New Opinion Poll Shows Greek Citizens Want SYRIZA, Samaras and Euro

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A steady lead of 3.1% ahead of ruling New Democracy holds the Greek main opposition party, SYRIZA, according to a latest poll on behalf of Greek newspaper “Eleftheros Typos.”

As shown by the survey, conducted immediately after the third unsuccessful ballot for the election of the new President of the Hellenic Republic, when snap general elections were announced, six parties will enter the parliament, with the Independent Greeks (ANEL) being located away from the target of 3% that grands parliamentary representation, while the Greek Communist Party (KKE) and newly-launched “To Potami” are both claiming the third position behind SYRIZA and New Democracy.

On vote intention, SYRIZA gathers 30.4%, New Democracy 27.3%, KKE 4.8%, “To Potami” 4.7%, Golden Dawn 3.5% and PASOK 3.5%.

Regarding the suitability for Prime Minister – between the two political leaders – Greece’s current Prime Minister and President of New Democracy, Antonis Samaras, enjoys a 7.6% lead against main opposition leader Alexis Tsipras. Samaras gathers 41% and Tsipras 33.4%.

At the same time, the possible premiership of Tsipras is anticipated with fear by 41% of those questioned, compared to 38.1% who see it as promising.

It should be noted that the poll was undertaken before the announcement of Former Prime Minister Georges Papandreou’s new party (Democratic Socialists’ Movement) yesterday, although only 6.1% of those questioned said they would trust their vote to a possible new party launched by him.

Furthermore, 74.2% of Greeks answered “yes” or “probably yes” on whether Greece should stay in the Eurozone “at all costs.” This figure has increased significantly compared to the previous survey (May 2013) when it was moving at around 63.5%.

The survey took place from 29-30 December, 2014, on a sample of 1,002 people from across Greece.


  • Polycrates

    These opinions have been repeated so often the past two years your readers have a reflex nausea reaction. Why not poll the public and ask them if they want summer weather all year long and lower gas prices? These are superfluous topics as you will not have a SYRIZA government with Samaras at the helm. Get over it.

  • Mr Maverick

    We want someone who can help us the poor Greeks and to help themselves the rich and the parasites of Pasok and NEA dimocratia. We want someone to bring prosperity to this country and not the IMF. We want someone honest to attract investors so we can all work and pay our taxes. We need someone to establish a new justice system for all and that include politicians and their parasites from the public service sector and the private sector. Taxevaders must be prosecuted regardless of their status including politicians for their crimes against the country and its citizens. Immunity from prosecution must be abolished all together and all should answer to the law of the land. No one is above the law, no one.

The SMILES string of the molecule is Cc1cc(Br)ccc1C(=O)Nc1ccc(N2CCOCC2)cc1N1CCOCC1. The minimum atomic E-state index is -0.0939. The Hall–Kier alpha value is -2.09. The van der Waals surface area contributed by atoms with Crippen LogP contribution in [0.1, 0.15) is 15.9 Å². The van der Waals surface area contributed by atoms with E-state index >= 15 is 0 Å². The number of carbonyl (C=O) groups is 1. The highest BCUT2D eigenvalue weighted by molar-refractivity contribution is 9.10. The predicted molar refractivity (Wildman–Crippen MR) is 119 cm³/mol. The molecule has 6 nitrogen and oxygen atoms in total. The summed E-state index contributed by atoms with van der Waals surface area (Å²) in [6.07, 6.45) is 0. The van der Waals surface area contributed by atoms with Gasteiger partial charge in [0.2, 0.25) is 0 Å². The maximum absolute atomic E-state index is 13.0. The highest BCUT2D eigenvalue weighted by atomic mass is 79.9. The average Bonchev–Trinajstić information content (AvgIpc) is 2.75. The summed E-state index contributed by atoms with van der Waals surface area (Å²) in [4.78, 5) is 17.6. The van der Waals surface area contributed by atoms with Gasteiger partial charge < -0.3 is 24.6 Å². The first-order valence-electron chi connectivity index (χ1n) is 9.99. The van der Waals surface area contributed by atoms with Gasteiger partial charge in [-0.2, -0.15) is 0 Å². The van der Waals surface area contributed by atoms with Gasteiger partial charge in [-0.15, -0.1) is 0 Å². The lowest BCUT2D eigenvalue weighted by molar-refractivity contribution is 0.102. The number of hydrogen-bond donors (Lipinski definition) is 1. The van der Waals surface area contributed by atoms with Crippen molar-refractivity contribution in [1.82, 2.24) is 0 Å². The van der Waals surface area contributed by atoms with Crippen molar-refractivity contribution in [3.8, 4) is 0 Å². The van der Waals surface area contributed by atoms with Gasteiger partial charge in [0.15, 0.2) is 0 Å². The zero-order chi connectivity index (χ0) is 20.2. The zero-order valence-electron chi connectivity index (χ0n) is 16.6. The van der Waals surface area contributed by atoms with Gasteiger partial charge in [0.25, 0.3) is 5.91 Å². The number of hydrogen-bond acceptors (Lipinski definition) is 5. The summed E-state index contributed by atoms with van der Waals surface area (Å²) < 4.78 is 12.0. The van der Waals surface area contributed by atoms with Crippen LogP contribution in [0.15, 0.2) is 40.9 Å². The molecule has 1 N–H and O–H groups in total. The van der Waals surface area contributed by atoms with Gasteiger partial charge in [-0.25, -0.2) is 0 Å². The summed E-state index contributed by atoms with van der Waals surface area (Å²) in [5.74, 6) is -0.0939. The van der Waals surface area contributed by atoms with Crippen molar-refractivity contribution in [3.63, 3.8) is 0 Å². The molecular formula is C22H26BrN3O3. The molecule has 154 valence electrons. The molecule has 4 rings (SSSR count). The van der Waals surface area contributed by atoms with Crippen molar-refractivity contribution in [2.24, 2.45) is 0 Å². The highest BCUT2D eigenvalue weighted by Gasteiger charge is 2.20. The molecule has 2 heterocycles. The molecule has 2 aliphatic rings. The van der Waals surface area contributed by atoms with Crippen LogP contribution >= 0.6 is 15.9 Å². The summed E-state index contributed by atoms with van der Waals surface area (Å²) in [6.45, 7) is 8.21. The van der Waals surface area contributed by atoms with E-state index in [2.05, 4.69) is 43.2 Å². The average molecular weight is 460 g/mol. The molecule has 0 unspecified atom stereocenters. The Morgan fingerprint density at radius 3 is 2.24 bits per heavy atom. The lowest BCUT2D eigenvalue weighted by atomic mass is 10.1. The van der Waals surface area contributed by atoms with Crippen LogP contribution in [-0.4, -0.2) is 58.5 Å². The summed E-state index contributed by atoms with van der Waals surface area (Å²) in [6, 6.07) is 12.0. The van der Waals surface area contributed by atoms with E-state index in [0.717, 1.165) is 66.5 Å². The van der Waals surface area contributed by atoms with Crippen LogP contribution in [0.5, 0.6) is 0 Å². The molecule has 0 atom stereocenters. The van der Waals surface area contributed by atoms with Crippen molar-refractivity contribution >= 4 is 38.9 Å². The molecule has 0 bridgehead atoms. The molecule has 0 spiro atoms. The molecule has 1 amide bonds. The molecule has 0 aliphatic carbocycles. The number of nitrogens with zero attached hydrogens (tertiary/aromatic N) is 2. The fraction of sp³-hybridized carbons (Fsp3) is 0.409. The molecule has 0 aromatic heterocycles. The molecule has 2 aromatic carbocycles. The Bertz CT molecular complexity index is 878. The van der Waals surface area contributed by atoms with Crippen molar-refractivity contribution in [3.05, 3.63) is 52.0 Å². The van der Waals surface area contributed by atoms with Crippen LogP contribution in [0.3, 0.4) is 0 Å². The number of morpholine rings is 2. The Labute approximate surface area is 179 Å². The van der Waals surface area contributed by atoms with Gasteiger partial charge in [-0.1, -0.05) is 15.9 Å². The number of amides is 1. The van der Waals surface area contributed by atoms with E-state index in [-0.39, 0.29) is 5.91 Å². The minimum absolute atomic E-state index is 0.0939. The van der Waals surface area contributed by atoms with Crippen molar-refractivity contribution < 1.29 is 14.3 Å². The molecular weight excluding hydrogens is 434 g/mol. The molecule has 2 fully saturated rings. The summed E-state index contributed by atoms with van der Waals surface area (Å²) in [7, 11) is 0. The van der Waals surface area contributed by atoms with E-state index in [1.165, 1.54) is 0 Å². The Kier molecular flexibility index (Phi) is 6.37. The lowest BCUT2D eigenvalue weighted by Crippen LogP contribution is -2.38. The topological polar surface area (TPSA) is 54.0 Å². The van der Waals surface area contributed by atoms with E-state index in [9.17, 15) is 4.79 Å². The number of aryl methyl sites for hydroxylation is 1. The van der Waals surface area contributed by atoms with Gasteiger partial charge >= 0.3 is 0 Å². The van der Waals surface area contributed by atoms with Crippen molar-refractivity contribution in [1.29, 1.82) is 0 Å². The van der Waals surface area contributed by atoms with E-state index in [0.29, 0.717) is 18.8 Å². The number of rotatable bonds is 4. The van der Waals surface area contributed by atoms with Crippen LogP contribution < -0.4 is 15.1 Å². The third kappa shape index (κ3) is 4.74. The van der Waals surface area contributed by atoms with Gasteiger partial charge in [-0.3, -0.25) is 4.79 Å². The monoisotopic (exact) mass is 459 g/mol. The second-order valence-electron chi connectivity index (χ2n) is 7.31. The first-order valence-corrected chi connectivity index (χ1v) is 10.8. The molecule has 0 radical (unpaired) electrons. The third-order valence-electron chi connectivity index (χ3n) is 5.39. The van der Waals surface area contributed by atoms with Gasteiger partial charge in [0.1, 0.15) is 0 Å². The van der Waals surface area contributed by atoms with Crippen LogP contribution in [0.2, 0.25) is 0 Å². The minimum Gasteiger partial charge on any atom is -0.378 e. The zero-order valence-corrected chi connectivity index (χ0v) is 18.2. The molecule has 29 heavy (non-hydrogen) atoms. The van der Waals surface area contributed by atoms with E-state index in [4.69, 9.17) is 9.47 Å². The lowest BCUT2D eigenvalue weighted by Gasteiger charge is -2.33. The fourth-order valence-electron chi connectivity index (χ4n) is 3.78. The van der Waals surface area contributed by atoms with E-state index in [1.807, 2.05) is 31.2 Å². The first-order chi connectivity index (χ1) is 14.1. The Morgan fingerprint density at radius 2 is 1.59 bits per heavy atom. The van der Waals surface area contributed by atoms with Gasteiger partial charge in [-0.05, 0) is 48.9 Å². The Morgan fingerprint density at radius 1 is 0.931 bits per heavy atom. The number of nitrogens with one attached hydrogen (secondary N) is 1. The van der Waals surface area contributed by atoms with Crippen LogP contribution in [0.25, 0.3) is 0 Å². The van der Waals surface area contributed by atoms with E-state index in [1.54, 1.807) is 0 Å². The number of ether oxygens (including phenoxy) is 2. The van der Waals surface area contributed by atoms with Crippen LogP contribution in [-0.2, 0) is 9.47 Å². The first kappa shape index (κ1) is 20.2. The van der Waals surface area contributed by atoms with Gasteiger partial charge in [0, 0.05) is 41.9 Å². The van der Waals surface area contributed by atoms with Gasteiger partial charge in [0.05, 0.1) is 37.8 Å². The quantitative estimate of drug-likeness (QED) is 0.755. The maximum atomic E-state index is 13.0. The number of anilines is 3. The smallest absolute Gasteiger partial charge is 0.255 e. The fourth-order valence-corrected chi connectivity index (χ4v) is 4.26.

• valakos

    tsipras is all talk about trimming the debt – he cannot renegotiate it according to the germans so what he is saying now are just outright lies to get votes

  • niki

    With Tsipras GREECE does exit the euro, it will only become a European version of Argentina – once a wealthy developed country but destined forever to be low middle income because of deeply flawed institutions on a similar profile to those of Greece (broken courts, corrupt political class & rent seeking, failed monetary system, prohibitively expensive financial services which prevent capital intensive businesses from succeeding).

    Actually, having a European version of Argentina (on the small scale of Greece) might be good for the rest of the EU & euro area – an example of the horror story which arises when we fail to build working institutions with rigorous auditing, an example of corruption and an example of failure to invest equitably in the future of the people. If Greece collapses further, that places all the more pressure on Italy, Portugal and Bulgaria to follow a more Irish/ Estonian/ German/ Dutch route with emphasis on education, efficient government, sound finance & institutional improvements.

    Of course, Greece actually launching a new currency is extremely unlikely. The far more likely outcome is that with a Greek debt repudiation, the ECB is forced to cut liquidity for Greek banks. Loss of liquidity plus loss of assets (Greek bonds – even those surviving repudiation would be worthless on secondary markets) would shut down the existing Greek banking system (Cyprus style). Greeks would lose their bank savings – except for the elites (who use Swiss banks anyway). Greece would revert to being a cash-in-hand economy (still euros), and government tax revenue would collapse (more businesses would go gray). There would be a whole lot more austerity (with less revenue and without borrowing, the Greek government would be slashing nominal wages & pensions in half). Greece would end up looking more like Montenegro (a country using the euro as its currency, but without ECB liquidity). Greek politicians aren’t actually capable of launching a new currency and persuading Greeks to use it (quite sensibly, Greek people don’t trust their politicians anymore than we do).